The Royal canal is well-known to north Kildare dwellers with the road linking Leixlip, Maynooth and Kilcock running parallel to the channel for long stretches. The Royal is a constant companion to commuters on the Kilcock to Connolly railway line with the tracks running on the south bank of the canal. This coincidence was brought about when the canal was purchased in 1845 by the Midland Great Western Railway company not for its value as a transport waterway but for its towpath which provided a ready-made foundation for the railway tracks from Dublin to the midlands.
The richness of this transport heritage is perhaps best seen at Maynooth where the gem of a harbour sits adjacent to the ultra-modern railway station. Equally striking is the approach to Kilcock where rail and canal are framed by Shaw’s bridge overlooking the pristine harbour now a venue for a thriving canoe polo club.
Dick Warner’s voyage is timely as it was only last year that the Royal canal was reopened to navigation along its full length.
Built by manual labour between 1792 and 1817 it was closed to boats in 1961 and its condition deteriorated almost beyond recovery in the following decades. A stop-go restoration project began in the 1980s but it was only last year that the collapsed sections of the channel were rebuilt and low bridges heightened so as to once more allow boats to transit from the Liffey to the Shannon.
As well as its engineering heritage the canal has associations with some of the great figures of Ireland’s literary history. Brendan Behan immortalised the waterway in his prison ditty ‘The auld triangle goes jingle jangle all along the banks of the Royal Canal.’  Kildare’s own poetess Teresa Brayton was inspired by the peaty lanes which lead to the canal bank west of Kilcock– her composition ‘The Old Bog Road’ was the sentimental anthem of generations of Kildare emigrants.
And now Dick Warner and Tile Productions, the producers of the current television series, will inform a new generation about the charms of this most regal of waterways. As their publicity blurb says ‘The stunning cinematography of the spectacular canal vistas will evoke the look and feel of an Old Masters landscape painting.’ Or as an old time cameraman is supposed to have said to a demanding director -- ‘Every shot is a Rembrandt …!’ Series no: 250.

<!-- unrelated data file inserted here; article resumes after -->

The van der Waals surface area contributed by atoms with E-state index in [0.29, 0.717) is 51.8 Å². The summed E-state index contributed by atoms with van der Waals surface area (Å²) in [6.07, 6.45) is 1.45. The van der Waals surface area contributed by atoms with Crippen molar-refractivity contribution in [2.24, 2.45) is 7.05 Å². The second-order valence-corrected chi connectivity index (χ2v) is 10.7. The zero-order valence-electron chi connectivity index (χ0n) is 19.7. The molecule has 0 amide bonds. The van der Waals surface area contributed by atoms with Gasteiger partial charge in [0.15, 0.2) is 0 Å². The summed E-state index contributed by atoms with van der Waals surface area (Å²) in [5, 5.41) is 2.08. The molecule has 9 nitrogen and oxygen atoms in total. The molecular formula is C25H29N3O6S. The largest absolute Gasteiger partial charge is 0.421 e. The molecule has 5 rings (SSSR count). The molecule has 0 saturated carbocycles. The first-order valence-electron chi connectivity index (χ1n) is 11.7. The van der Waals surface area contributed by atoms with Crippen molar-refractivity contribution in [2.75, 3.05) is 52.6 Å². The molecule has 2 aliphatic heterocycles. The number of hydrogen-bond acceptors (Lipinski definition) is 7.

PS: this column this week reaches its 250th instalment this week. Many thanks to readers from Carbury to Castledermot – and everywhere in between -- who have made contact with nuggets of information to add to the tapestry of Kildare history told in these pages from week to week. LK


We break with protocol this week and publish the article from Liam Kenny which in the Leinster Leader of 11 October 2011. This marks the 250th instalment of Liam's column which has been recently renamed "Looking Back".  This week Liam looks back at the history of the Royal Canal in light of Dick Warner's return to Ireland’s canal system as seen in the television series ‘Waterways-the Royal Canal', As always our thanks to Liam.


Leinster Leader, October 20, 1962.


The death has taken place at his home of Mr. Laurence Cribbin, Richardstown, Clane, one of Kildare’s greatest All-Ireland footballers. He was 82.
Born in Clane, he began his great career with the local club team, and first donned the white jersey as a senior player in 1901. That was the start pf a wonderful career, which was to span nineteen years in senior ranks, and during which he won 47 medals in hurling and football.
Larry Cribbin became known as one of the strongest defenders of the game. He figured in the famous replayed finals of 1903 against Kerry. Two years later, he won his first All-Ireland medal. In 1906 he turned out with Kildare Junior Hurlers and went on to win a Leinster championship medal. In the years that followed, he switched from left-full back to goal and made his last appearance in the Leinster final of 1920, when Kildare defeated Dublin in the Leinster following their second All-Ireland victory the previous year. During his career Mr. Cribbin also represented Leinster on many occasions and was a member of the famous Leinster team to contest the Railway Shield against Munster in 1903.
Mr. Cribbin’s wife died in August of last year.
The remains were removed to the Church of SS Patrick and Brigid, Clane, on Tuesday evening and the funeral took place to the Abbey Cemetery on Wednesday. A Guard of Honour of former colleagues was under Mr. Peter Marron, Clane.